Launched in 2005, Suzaku is the fifth in a series of Japanese satellites devoted to studying celestial X-ray sources. Managed by JAXA, this mission is a collaborative effort between Japanese universities and institutions and NASA Goddard.

NASA/Goddard Space Flight Center

Related Gamma Rays Articles:

Medical gamma-ray camera is now palm-sized
Researchers invented a Compton camera of 580g which visualizes gamma rays of arbitrary energies, and succeeded in achieving a high-resolution, multicolor 3-D molecular image of a live mouse administered with three different radioactive tracers in just two hours.
NASA's Fermi sees gamma rays from 'hidden' solar flares
NASA's Fermi Gamma-ray Space Telescope has observed high-energy light from solar eruptions located on the far side of the sun -- light it shouldn't be able to see.
Supercomputers fire lasers to shoot gamma ray beam
Supercomputer simulations showed UT Austin scientists a new way to generate controlled beam of gamma rays from lasers.
Novel portable diagnostic tool pairs optical and gamma imaging
Bigger isn't always better, especially when it comes to a new and surprisingly portable molecular imaging system that combines optical imaging at the surface level and scintigraphy, which captures the physiological function of what lies beneath, announced developers at the 2016 Annual Meeting of the Society of Nuclear Medicine and Molecular Imaging (SNMMI).
Gamma-retroviruses preferentially integrate near cancer-associated genes
Identifying the sites where gamma-retroviruses commonly insert into the genome may help to identify genes associated with specific cancer types, according to a study published April 20, 2016 in the open-access journal PLOS ONE by Kathryn Gilroy at the University of Glasgow, UK, and colleagues.
Galactic center's gamma rays unlikely to originate from dark matter, evidence shows
Studies by two independent groups from the US and the Netherlands have found that gamma ray signals from the inner galaxy come from a new source rather than from the collision of dark matter particles.
Gamma rays from distant galaxy tell story of an escape
A flare of very high-energy gamma rays emitted from a galaxy halfway across the universe has put new bounds on the amount of background light in the universe and given astrophysicists clues to how and where such gamma rays are produced.
VERITAS detects gamma rays from galaxy halfway across the visible universe
In April 2015, after traveling for about half the age of the universe, a flood of powerful gamma rays from a distant galaxy slammed into Earth's atmosphere.
NASA's Swift spots its thousandth gamma-ray burst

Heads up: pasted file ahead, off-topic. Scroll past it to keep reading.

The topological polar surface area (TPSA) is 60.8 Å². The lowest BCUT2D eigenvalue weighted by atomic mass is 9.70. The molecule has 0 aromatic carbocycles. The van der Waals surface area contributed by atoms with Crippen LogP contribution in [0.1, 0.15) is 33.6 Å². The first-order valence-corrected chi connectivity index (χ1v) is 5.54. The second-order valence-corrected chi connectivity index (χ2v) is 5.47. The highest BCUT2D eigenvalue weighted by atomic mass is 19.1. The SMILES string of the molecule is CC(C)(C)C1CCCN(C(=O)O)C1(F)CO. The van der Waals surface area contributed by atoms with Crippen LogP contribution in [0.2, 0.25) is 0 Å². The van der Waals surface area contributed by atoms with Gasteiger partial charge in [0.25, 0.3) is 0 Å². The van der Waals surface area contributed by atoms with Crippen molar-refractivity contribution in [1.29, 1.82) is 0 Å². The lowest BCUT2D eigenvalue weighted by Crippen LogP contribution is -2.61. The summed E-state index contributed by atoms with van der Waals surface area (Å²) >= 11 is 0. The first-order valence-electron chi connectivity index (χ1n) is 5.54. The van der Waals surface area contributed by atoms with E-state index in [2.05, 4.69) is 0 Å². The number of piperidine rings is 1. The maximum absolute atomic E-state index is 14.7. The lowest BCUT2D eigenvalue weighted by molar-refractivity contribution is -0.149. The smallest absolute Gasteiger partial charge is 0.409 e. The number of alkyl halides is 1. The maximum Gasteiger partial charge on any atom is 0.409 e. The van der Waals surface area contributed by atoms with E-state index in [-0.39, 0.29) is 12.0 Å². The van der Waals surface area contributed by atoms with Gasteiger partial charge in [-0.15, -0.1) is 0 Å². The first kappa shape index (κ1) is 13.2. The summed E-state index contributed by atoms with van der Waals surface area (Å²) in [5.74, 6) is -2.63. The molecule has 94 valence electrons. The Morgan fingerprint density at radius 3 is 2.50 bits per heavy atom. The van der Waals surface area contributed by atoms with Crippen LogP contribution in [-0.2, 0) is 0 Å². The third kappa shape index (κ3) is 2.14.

NASA's Swift spacecraft has detected its 1,000th gamma-ray burst (GRB).
Detection of gamma rays from a newly discovered dwarf galaxy may point to dark matter
A newly discovered dwarf galaxy orbiting our own Milky Way has offered up a surprise -- it appears to be radiating gamma rays, according to an analysis by physicists at Carnegie Mellon, Brown, and Cambridge universities.

Related Gamma Rays Reading:

Best Science Podcasts 2019

We have hand picked the best science podcasts for 2019. Sit back and enjoy new science podcasts updated daily from your favorite science news services and scientists.
Now Playing: TED Radio Hour

Climate Crisis
There's no greater threat to humanity than climate change. What can we do to stop the worst consequences? This hour, TED speakers explore how we can save our planet and whether we can do it in time. Guests include climate activist Greta Thunberg, chemical engineer Jennifer Wilcox, research scientist Sean Davis, food innovator Bruce Friedrich, and psychologist Per Espen Stoknes.
Now Playing: Science for the People

#527 Honey I CRISPR'd the Kids
This week we're coming to you from Awesome Con in Washington, D.C. There, host Bethany Brookshire led a panel of three amazing guests to talk about the promise and perils of CRISPR, and what happens now that CRISPR babies have (maybe?) been born. Featuring science writer Tina Saey, molecular biologist Anne Simon, and bioethicist Alan Regenberg. A Nobel Prize winner argues banning CRISPR babies won’t work Geneticists push for a 5-year global ban on gene-edited babies A CRISPR spin-off causes unintended typos in DNA News of the first gene-edited babies ignited a firestorm The researcher who created CRISPR twins defends...